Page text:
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for himself"-"to seach the Scriptures, and judge whether these things are so.” To the wilful perverters of the truth who, like the Pharisees of old, will neither enter in themselves, nor “permit those who are willing to enter in”—who go about working upon the ignorance, the prejudices, and the fears of the multitude, to deter them from inquiring, he proclaims the sentence which his Saviour has denounced against such conduct; and knowing that gospel truth is “founded apon a rock against which the gates of Hell shall not prevail, he fearlessly, amidst obloquy and reproach, contends for the faith originally delivered to the saints."

My object, in the present, and some succeeding communications, is to show that these objections are unfounded ; that Unitarianism is not the cold and heartless religion it is represented; that it speaks in the language of comfort to the sinner, by exhibiting to him a God of love, “who wills all men to be saved, and come to a knowledge of the truth ;"_"a Saviour who can be touched with a feeling of our infirmities, for he was tempted in all things, like as we are, yet without sin.” When, therefore, the Unitarian rejects any opinions, venerable for their antiquity, and the hold of the popular mind which they have acquired, he acts not from any love of change, but because he cannot find these doctrines in the Holy Scriptures; and he prefers the teachings of God “to the words which man's wisdom teacheth.” His object is to present the religion of Jesus pure and unadulterated, in all its native loveliness and simplicity-freed from the obscurity and error of a Pagan philosophy, or the jargon of a scholastic phraseology, in which it has been too long envelopped; and to permit the rays of the sun of righteousness, without one intervening cloud, to shine forth upon a darkened and sinful world, in all their glory and splendour. In doing this, it will be necessary to advert to subjects which have already been fully and ably discussed in the pages of the Bible Christian; and which, therefore, might now, perhaps, be allowed to rest unnoticed; but, as I wish to defend Unitarianism from some of the calumnious charges preferred against it, I trust the following observations may not be deemed unworthy of a place in your useful periodical.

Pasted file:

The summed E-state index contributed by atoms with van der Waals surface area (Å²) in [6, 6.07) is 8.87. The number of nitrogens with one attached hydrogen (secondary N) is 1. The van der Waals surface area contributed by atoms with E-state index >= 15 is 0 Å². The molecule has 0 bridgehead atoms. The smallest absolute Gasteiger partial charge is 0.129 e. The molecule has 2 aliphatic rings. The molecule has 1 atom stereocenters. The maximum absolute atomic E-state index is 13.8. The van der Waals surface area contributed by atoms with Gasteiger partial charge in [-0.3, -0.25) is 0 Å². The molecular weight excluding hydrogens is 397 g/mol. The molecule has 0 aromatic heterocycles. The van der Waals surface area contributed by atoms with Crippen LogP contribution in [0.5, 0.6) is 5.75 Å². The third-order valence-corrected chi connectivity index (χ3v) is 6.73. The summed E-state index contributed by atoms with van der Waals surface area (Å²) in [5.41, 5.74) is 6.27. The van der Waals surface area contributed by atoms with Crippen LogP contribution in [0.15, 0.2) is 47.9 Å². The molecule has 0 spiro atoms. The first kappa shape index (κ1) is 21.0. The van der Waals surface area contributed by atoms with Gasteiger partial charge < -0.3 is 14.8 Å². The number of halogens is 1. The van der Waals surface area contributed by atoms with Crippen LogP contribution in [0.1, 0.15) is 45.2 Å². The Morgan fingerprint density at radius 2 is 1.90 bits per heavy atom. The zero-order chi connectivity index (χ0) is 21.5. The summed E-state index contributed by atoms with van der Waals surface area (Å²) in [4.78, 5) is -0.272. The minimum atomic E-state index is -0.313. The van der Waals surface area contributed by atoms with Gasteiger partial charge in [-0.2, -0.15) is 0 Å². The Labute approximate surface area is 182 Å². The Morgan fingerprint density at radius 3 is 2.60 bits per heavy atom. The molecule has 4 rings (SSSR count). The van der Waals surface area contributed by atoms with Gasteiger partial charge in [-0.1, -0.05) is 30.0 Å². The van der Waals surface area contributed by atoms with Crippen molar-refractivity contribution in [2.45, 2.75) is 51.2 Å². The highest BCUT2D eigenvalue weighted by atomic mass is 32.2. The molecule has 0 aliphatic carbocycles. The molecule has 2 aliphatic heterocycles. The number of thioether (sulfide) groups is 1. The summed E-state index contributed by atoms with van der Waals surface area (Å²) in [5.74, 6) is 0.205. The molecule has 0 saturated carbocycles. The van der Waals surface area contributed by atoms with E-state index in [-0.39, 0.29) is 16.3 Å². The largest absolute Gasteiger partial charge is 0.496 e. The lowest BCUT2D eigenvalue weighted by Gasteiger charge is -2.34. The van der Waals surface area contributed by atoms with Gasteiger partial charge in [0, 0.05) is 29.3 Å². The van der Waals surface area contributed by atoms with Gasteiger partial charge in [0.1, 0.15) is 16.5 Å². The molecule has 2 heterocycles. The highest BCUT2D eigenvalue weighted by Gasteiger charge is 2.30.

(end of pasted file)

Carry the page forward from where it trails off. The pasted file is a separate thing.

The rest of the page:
In order to do this, I propose to begin where all religion must be gin-with God. I shall inquire who is the God of the Unitarian, and of the Trinitarian—the grounds on which each believes in his own God;— I say his own God—for it will soon be very evident, that the God of the two parties is widely different in nature, constitution—if I may be allowed the expression—and mode of existence, as well as in point of character—of which we are much more competent to judge, and which is, to us, a matter of far more moment.

The God of the Unitarian is made known to him in the volume of